Scientists discover how gut bacteria could one day help prevent type 1 diabetes

by Barbara Hewitt on August 10, 2015

Bacteria in the gut may have a role to play in the prevention of type 1 diabetes, according to new research which is described as being at a ‘preliminary state’.

Nevertheless, scientists believe that their discovery that a group of antimicrobial peptides called cathelicidins are not produced in the pancreas of mice with diabetes is significant.

081015-bacteriaMice without diabetes, however, do produce cathelicidins and the researchers at the National Institute of Health and Medical Research (INSERM) in France found that injecting cathelicidins inhibits the development of pancreatic inflammation and, as such, suppressed the development of autoimmune disease in these mice.

Julien Diana, a researcher at INSERM, explained that cathelicidins are produced thanks to short chain fatty acids in the gut bacteria. Teams from France, China and Sweden worked on the research which involved moving gut bacteria of non-diabetic mice into the diabetic mice and discovered that the fatty acids began to produce cathelicidin in the diabetic mice.

Previous research has suggested that the mechanisms work similarly in humans. In theory, then, the findings could provide new and effective treatments for type 1 diabetes. However, the research needs to be tested further as it is currently at a preliminary stage.

‘This research is further evidence of the undeniable role microbiota plays in autoimmune diseases, particularly in controlling the development of autoimmune diabetes,’ said Diana.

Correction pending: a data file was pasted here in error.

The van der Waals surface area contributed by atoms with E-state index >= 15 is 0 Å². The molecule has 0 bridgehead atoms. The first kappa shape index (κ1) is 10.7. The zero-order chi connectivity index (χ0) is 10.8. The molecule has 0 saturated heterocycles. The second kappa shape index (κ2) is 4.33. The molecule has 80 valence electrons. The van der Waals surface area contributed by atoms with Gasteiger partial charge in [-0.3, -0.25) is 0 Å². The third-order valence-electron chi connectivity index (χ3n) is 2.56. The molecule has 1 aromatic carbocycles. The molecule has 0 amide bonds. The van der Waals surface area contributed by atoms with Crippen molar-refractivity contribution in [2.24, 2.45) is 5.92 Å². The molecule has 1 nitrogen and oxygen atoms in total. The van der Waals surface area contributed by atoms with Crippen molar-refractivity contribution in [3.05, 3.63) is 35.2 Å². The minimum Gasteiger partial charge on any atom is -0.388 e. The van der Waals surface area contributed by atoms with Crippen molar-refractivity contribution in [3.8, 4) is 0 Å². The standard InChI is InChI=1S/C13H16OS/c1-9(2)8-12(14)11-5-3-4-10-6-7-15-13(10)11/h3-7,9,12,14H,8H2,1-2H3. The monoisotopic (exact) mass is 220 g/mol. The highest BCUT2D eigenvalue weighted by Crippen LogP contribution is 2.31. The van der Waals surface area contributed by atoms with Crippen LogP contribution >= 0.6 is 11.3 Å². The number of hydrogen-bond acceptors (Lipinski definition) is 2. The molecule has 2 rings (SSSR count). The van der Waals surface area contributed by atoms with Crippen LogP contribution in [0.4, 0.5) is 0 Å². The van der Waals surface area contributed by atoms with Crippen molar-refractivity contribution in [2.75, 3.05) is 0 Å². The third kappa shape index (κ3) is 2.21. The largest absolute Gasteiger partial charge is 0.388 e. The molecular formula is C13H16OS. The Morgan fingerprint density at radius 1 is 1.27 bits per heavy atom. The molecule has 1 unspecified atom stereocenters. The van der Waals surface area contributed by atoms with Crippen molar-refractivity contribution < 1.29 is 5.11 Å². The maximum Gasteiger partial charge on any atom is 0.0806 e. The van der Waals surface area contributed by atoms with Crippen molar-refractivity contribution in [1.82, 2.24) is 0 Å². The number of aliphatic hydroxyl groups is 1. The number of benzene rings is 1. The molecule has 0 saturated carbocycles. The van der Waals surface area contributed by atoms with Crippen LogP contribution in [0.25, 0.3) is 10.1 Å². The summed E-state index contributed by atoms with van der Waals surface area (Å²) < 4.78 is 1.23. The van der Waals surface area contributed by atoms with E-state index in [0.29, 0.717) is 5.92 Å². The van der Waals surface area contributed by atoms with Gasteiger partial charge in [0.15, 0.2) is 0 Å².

Given that the production of cathelicidins is controlled by short chain fatty acids produced by gut bacteria, the teams are studying the possibility that this may be the cause of the cathelicidin deficiency associated with diabetes.

They point out that by transferring part of the gut bacteria from healthy mice to diabetic mice, they are re-establishing a normal level of cathelicidin. Meanwhile, the transfer of micro-organisms reduces the occurrence of diabetes.

‘This research is further evidence of the undeniable role microbiota plays in autoimmune diseases, particularly in controlling the development of autoimmune diabetes,’ the research report concludes, adding that further research could lead to new therapies against autoimmune diabetes.


The opinions expressed in this article do not necessarily reflect the views of the DiabetesForum.com Community and should not be interpreted as medical advice. Please see your doctor before making any changes to your diabetes management plan.

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